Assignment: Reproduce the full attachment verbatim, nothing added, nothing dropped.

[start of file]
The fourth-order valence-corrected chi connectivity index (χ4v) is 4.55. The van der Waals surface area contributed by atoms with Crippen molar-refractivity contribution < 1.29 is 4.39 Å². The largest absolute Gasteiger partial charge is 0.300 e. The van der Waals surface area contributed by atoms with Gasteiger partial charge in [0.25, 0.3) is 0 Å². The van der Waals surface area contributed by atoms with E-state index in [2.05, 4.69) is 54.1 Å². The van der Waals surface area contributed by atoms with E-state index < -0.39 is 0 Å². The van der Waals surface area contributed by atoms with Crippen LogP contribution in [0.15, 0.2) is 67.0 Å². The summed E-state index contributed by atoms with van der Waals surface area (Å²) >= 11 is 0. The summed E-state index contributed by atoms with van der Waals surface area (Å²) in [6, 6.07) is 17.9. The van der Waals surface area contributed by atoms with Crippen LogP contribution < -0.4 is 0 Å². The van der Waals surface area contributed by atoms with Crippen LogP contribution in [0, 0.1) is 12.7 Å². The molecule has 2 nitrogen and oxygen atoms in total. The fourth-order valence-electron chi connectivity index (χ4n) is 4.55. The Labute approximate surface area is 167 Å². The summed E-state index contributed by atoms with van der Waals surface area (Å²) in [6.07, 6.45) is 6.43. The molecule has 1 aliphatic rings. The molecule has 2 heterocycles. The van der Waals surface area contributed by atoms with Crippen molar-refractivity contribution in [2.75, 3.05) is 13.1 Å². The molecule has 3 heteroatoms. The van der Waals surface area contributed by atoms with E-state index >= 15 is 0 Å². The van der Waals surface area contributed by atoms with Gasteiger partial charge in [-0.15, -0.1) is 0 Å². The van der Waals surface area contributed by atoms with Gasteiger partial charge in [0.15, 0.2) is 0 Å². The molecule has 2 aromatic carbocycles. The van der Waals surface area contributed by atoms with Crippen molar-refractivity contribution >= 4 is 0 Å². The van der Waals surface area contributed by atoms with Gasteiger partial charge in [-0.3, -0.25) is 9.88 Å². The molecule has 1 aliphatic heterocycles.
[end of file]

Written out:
The fourth-order valence-corrected chi connectivity index (χ4v) is 4.55. The van der Waals surface area contributed by atoms with Crippen molar-refractivity contribution < 1.29 is 4.39 Å². The largest absolute Gasteiger partial charge is 0.300 e. The van der Waals surface area contributed by atoms with Gasteiger partial charge in [0.25, 0.3) is 0 Å². The van der Waals surface area contributed by atoms with E-state index in [2.05, 4.69) is 54.1 Å². The van der Waals surface area contributed by atoms with E-state index < -0.39 is 0 Å². The van der Waals surface area contributed by atoms with Crippen LogP contribution in [0.15, 0.2) is 67.0 Å². The summed E-state index contributed by atoms with van der Waals surface area (Å²) >= 11 is 0. The summed E-state index contributed by atoms with van der Waals surface area (Å²) in [6, 6.07) is 17.9. The van der Waals surface area contributed by atoms with Crippen LogP contribution < -0.4 is 0 Å². The van der Waals surface area contributed by atoms with Crippen LogP contribution in [0, 0.1) is 12.7 Å². The molecule has 2 nitrogen and oxygen atoms in total. The fourth-order valence-electron chi connectivity index (χ4n) is 4.55. The Labute approximate surface area is 167 Å². The summed E-state index contributed by atoms with van der Waals surface area (Å²) in [6.07, 6.45) is 6.43. The molecule has 1 aliphatic rings. The molecule has 2 heterocycles. The van der Waals surface area contributed by atoms with Crippen molar-refractivity contribution in [2.75, 3.05) is 13.1 Å². The molecule has 3 heteroatoms. The van der Waals surface area contributed by atoms with E-state index >= 15 is 0 Å². The van der Waals surface area contributed by atoms with Gasteiger partial charge in [-0.15, -0.1) is 0 Å². The van der Waals surface area contributed by atoms with Gasteiger partial charge in [0.15, 0.2) is 0 Å². The molecule has 2 aromatic carbocycles. The van der Waals surface area contributed by atoms with Crippen molar-refractivity contribution >= 4 is 0 Å². The van der Waals surface area contributed by atoms with Gasteiger partial charge in [-0.3, -0.25) is 9.88 Å². The molecule has 1 aliphatic heterocycles.